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How do you decide if a painting is terrible or great? What makes you decide to scrap a piece? Is it something intensely personal?
I don't know, I guess so. Sometimes, obviously, you see a lot in the composition and color relationships, the traditional ways of seeing parts of the painting. But the big part of it is you just don't feel it, like "this is bullshit." That doesn't mean that it's bad, I just don't feel that it should be there, so it goes to a sculpture, or sometimes I put it in other paintings so we cut it. We always still use it. Most of the time they come out cool. As soon as we're halfway through I'm like, "Wow, this is gonna be killer."
How long does a painting take, from the moment you start painting on glass to the moment it's stuck on the linen?
I'll stay painting on it for at least a week, maybe more. And then it takes several weeks to dry a little bit. Obviously colors are different pigments, and different pigments dry differently. Reds are kind of difficult, that's why you don't see too many reds. The whole thing takes about a month, a little less than that.
Do you just keep painting on the same layers of glass?
Yeah, and it's cool because some residues stay and transfer to the next layers, so sometimes you'll see a face out of nowhere or something.
We have a lot of materials. All the money I make I just put back into the studio. I try to save a little bit, but I'm like a material freak, I just go to the store and buy the whole thing. I know everyone at Blick. Sometimes I kinda flirt with them a little to try to get a discount like: "Come on, I'm spending two thousand dollars here." In fact I've stopped going because it's a little disrespectful me buying a lot of stuff and then nothing being left for students.
Do you usually work on one painting at a time or do you have several going at once?
Several. I paint here, I paint there, I like having a conversation between the work. I tell [my assistant] Miguel to help out with something, I work on a sculpture. But I don't paint in front of anybody. I stay here at night and I paint, because it's very personal, I feel kind of stupid sometimes because I'm so zoned out that I'm not sure how I look, or if people are staring at me. So when they [my assistants] are here we're usually scraping the materials, but the actual painting of it is just me at night by myself.
The gallery [Lehmann Maupin
] is so respectful and they're super-helpful, but they met me doing a specific kind of work, not extremely far from this but a huge step. And they love the work that I was doing a year and a half ago, and then eventually this kind of work pulled me so hard. I spoke with them, and showed them how I was feeling about this kind of work, and they were scared, but honestly they backed me up hugely. At the end they came for a visit and they were blown away by the work and they've been extremely supportive with everything, which is very important. For me it's important that the gallery feels good about what I'm doing. Also I'm young, I can't say: "I'm Angel Otero, I do whatever I want." I really like working with them, they're super-professional. I know it's something different out there, very challenging. It deals with many, many things at the same time, and at the same time it's very honest, which is the best part.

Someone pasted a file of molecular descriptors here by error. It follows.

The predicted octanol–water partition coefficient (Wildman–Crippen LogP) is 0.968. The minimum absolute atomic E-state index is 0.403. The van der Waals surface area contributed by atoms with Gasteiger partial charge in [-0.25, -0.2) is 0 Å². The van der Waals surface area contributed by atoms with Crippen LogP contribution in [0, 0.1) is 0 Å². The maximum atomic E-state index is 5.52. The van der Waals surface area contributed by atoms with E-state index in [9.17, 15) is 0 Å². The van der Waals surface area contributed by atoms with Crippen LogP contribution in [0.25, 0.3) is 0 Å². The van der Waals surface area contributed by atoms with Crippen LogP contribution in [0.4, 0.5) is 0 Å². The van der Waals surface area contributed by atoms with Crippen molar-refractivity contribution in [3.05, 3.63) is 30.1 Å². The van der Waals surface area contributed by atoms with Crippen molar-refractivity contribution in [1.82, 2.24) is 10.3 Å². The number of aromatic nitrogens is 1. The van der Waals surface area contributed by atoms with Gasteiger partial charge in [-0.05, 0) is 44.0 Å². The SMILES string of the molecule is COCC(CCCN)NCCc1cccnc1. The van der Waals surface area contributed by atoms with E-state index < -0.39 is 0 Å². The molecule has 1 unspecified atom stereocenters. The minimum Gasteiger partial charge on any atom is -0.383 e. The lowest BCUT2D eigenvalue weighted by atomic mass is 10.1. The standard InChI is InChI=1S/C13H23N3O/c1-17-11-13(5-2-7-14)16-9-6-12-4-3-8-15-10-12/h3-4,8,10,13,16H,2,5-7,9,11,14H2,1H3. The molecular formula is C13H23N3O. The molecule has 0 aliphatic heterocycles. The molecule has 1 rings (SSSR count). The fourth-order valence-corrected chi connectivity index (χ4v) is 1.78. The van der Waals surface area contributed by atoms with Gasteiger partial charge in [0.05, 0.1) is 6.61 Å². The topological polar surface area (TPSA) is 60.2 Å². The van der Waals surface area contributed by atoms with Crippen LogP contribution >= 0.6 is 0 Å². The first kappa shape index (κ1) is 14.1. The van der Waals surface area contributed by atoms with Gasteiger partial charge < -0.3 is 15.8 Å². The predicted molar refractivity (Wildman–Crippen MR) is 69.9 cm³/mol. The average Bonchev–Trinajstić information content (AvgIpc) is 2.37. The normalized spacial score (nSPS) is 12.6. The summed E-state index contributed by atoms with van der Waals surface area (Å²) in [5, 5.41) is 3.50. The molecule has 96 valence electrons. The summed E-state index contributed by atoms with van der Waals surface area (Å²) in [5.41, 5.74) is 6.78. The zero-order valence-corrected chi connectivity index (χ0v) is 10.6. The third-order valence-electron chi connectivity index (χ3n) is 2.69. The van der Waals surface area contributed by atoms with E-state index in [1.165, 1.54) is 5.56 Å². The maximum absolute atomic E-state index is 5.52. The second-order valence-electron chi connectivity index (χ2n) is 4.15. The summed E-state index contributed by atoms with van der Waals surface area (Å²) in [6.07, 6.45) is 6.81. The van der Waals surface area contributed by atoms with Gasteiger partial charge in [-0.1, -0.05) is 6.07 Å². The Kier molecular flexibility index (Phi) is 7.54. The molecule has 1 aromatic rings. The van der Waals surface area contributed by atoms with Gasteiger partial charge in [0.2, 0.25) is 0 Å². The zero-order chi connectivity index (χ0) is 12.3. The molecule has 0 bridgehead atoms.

Have you been stressed out working on the pieces for this exhibition?
Um, I'm nervous. I have a very good friend who's also an artist, so sometimes I ask him to come look at the work and talk about it. Yeah, I'm a bit nervous, it's a big deal for me. I come from a totally different background. My mum still doesn't know exactly what I do, or that I really make money. Sometimes she calls the gallery or asks people if it's true what my paintings cost because she thinks I might be dealing drugs or something. Because they don't believe the amounts of money that people pay for art. So it's interesting; they're coming for the show, it'll be an interesting night. I'm very nervous and very happy at the same time. They came here just once before; they didn't even take one picture of the paintings, they just took a picture of the skyline from the window. I thought that was funny though because the work is kind of about them being like that. I'm excited that they're coming.
A lot of people are putting a lot of thought into process these days, especially for painting. It's so intense right now because everybody's, well not everybody, but I see the art world looking for something new in painting, and you want to be part of it. I don't like the attitude of "just let me paint what I feel" and not caring what people will say. That's not me. I like trying to change things or challenge things. Trying to make history.